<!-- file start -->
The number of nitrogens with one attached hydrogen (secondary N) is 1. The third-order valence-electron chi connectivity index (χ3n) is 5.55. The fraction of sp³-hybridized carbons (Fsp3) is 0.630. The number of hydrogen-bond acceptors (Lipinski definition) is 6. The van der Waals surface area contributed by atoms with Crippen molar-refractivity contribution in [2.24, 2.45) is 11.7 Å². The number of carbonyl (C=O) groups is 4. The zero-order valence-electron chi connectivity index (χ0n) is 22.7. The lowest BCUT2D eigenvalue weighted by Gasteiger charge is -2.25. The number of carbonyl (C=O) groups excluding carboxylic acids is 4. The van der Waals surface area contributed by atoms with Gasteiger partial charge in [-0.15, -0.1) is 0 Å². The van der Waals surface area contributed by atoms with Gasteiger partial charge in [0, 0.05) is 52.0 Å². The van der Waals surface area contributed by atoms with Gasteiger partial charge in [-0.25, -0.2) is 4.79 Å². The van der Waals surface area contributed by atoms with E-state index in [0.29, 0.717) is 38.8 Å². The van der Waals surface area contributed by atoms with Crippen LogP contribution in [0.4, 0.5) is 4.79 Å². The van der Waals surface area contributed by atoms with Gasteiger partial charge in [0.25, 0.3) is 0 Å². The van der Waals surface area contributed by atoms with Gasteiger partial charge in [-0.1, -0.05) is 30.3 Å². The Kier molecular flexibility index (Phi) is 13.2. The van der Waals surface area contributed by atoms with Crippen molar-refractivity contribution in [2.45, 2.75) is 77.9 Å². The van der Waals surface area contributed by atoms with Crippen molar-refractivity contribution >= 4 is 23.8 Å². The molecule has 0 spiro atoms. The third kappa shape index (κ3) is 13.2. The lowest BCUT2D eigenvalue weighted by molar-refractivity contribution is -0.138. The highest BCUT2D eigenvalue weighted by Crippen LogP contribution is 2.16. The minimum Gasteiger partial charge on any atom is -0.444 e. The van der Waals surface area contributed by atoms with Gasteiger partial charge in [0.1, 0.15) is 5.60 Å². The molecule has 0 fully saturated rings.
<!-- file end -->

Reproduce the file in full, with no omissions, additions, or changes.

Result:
The number of nitrogens with one attached hydrogen (secondary N) is 1. The third-order valence-electron chi connectivity index (χ3n) is 5.55. The fraction of sp³-hybridized carbons (Fsp3) is 0.630. The number of hydrogen-bond acceptors (Lipinski definition) is 6. The van der Waals surface area contributed by atoms with Crippen molar-refractivity contribution in [2.24, 2.45) is 11.7 Å². The number of carbonyl (C=O) groups is 4. The zero-order valence-electron chi connectivity index (χ0n) is 22.7. The lowest BCUT2D eigenvalue weighted by Gasteiger charge is -2.25. The number of carbonyl (C=O) groups excluding carboxylic acids is 4. The van der Waals surface area contributed by atoms with Gasteiger partial charge in [-0.15, -0.1) is 0 Å². The van der Waals surface area contributed by atoms with Gasteiger partial charge in [0, 0.05) is 52.0 Å². The van der Waals surface area contributed by atoms with Gasteiger partial charge in [-0.25, -0.2) is 4.79 Å². The van der Waals surface area contributed by atoms with E-state index in [0.29, 0.717) is 38.8 Å². The van der Waals surface area contributed by atoms with Crippen LogP contribution in [0.4, 0.5) is 4.79 Å². The van der Waals surface area contributed by atoms with Gasteiger partial charge in [0.25, 0.3) is 0 Å². The van der Waals surface area contributed by atoms with Gasteiger partial charge in [-0.1, -0.05) is 30.3 Å². The Kier molecular flexibility index (Phi) is 13.2. The van der Waals surface area contributed by atoms with Crippen molar-refractivity contribution in [2.45, 2.75) is 77.9 Å². The van der Waals surface area contributed by atoms with Crippen molar-refractivity contribution >= 4 is 23.8 Å². The molecule has 0 spiro atoms. The third kappa shape index (κ3) is 13.2. The lowest BCUT2D eigenvalue weighted by molar-refractivity contribution is -0.138. The highest BCUT2D eigenvalue weighted by Crippen LogP contribution is 2.16. The minimum Gasteiger partial charge on any atom is -0.444 e. The van der Waals surface area contributed by atoms with Gasteiger partial charge in [0.1, 0.15) is 5.60 Å². The molecule has 0 fully saturated rings.